Most people in Tasmania could be forgiven for not realising that the local media landscape may be about to go through a dramatic shake-up if the Senate bows to pressure from the big private media companies and allows much greater media consolidation.

While News Corporation Australia – which publishes the Mercury – and Fairfax Media – which publishes the Examiner and the Advocate – have been leading proponents of the changes, the news reports they have published on the issue have all but ignored the implications of the changes for Tasmanians.

Fairfax Media’s Examiner contributions to public debate on the topic in 2016 have hardly been subtle: “Local content at risk without reform: media bosses,” screamed one headline. “Two out of three rule needs reviewing, says ACCC boss Rod Sims,” “Canberra 10 years behind on media, says Fairfax’s Greg Hywood,” and “WIN-Nine streaming decision puts spotlight on old-world media rules,” yelled others.

The Mercury, which is owned by Rupert Murdoch’s News Corporation Australia, on the other hand has been somewhat more restrained. While its mainland stablemates routinely package agenda-driven articles up as news, the Mercury – to its credit – has been a little more sensitive to the more progressive bent of its southern audience.

“Media ownership reforms pass lower house,” was the rather straight headline from late November. “Media reforms all but off the 2016 table,” was another rather forlorn headline. “Labor only backing half media reforms,” was about as aggressive as it got down at the Mercury.

Perhaps the contrast between the two reflects the different audiences or perhaps Fairfax Media’s desperation for a legal change that will give it the option to break free from some of the loss-making newspaper mastheads dragging the company down.

Ultimately though, the difference between the ranty headlines in the Examiner and the more demure Mercury, was not that much when it came to the content of the articles.

Indeed, the articles cited above perfectly illustrate a fundamental part of the problem of media centralisation. All of the articles from the Examiner were first published in the Sydney Morning Herald and were either single-source articles or were heavily skewed to reflect the agenda of the major media companies and the Turnbull Government. Dissenting voices were either non-existent in the articles or relegated to a bare passing mention.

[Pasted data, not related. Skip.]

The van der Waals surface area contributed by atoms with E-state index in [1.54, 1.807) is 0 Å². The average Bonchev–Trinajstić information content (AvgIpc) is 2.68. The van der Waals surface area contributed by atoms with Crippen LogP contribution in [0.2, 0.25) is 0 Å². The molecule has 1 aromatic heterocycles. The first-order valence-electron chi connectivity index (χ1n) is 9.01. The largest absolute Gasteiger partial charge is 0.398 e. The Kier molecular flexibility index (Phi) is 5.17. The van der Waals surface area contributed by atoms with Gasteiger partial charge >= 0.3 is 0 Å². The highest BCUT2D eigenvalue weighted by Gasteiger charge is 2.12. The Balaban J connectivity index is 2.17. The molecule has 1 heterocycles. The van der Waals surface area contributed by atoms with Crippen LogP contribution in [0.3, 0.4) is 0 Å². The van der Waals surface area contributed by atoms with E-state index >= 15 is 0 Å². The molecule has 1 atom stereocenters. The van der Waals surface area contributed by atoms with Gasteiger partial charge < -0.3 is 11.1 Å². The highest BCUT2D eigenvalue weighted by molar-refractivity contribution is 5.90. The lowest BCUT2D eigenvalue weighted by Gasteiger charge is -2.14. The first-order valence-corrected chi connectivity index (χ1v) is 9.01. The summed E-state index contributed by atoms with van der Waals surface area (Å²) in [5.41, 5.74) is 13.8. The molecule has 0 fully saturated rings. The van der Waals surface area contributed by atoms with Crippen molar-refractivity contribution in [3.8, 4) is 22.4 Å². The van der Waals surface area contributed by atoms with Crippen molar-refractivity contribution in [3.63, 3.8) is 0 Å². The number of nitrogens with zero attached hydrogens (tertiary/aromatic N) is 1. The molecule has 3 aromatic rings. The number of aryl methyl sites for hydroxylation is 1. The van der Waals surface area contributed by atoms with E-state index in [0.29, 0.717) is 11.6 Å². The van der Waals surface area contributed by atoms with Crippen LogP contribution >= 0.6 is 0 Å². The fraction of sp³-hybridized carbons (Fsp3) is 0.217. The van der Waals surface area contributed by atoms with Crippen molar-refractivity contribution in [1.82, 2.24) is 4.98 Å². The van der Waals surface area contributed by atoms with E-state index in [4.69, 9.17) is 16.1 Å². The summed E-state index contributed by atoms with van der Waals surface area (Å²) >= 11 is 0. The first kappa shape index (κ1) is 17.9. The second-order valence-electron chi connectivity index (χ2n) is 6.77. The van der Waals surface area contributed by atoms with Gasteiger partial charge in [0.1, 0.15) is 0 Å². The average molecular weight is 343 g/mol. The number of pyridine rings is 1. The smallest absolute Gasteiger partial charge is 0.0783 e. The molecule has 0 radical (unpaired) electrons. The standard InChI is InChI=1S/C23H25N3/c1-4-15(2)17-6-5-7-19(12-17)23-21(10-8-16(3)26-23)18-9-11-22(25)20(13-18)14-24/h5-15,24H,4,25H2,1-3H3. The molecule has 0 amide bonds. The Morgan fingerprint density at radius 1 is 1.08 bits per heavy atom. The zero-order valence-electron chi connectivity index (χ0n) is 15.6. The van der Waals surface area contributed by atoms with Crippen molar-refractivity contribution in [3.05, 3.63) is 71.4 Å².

The articles in the Mercury were only marginally better, comprising short AAP reports and in one case a report on a Sky News interview with the Labor’s Party’s communications spokeswoman, Michelle Rowland, expressing concerns about the proposed axing of the ‘2 out of 3’ rule. All these reports in the Mercury though were less than 140 words each. Short, shallow reports provide no space for addressing in any detail the implications of what is proposed.

Neither publication flagged to the readers in the articles they published in 2016 what the likely consequences are for Tasmanians of axing of the reach rule and the ‘2 out of 3’ rule, which both their parent companies are lobbying for and the Turnbull Government is backing.

How the media ownership rules are applied in local media markets is not easy to understand. However, the bulk of the current debate boils down to whether media companies should be limited to owning two out of three newspapers, radio and television outlets in a local radio licence area or not.

It is possible – even likely – the legal change both Fairfax Media and News Corporation Australia are demanding could lead to both the Examiner and the Advocate being sold.

Nor has the Mercury flagged to readers that its demand – not yet acceded to by the Turnbull Government – that the 5/4 rule and other restrictions on greater media concentration News Corporation want scrapped, could open the doors for even greater media concentration. One possibility is that Murdoch’s News Corporation Australia could end up owning all the major newspapers in Tasmania if Fairfax was required to offload them as a result of a merger with Nine and Southern Cross Austereo.

What Tasmanians would benefit from in the debate over greater media deregulation are stories that address the local implications. Instead, what was served up were stories republished from mainland outlets which totally ignored any Tasmanian context at all.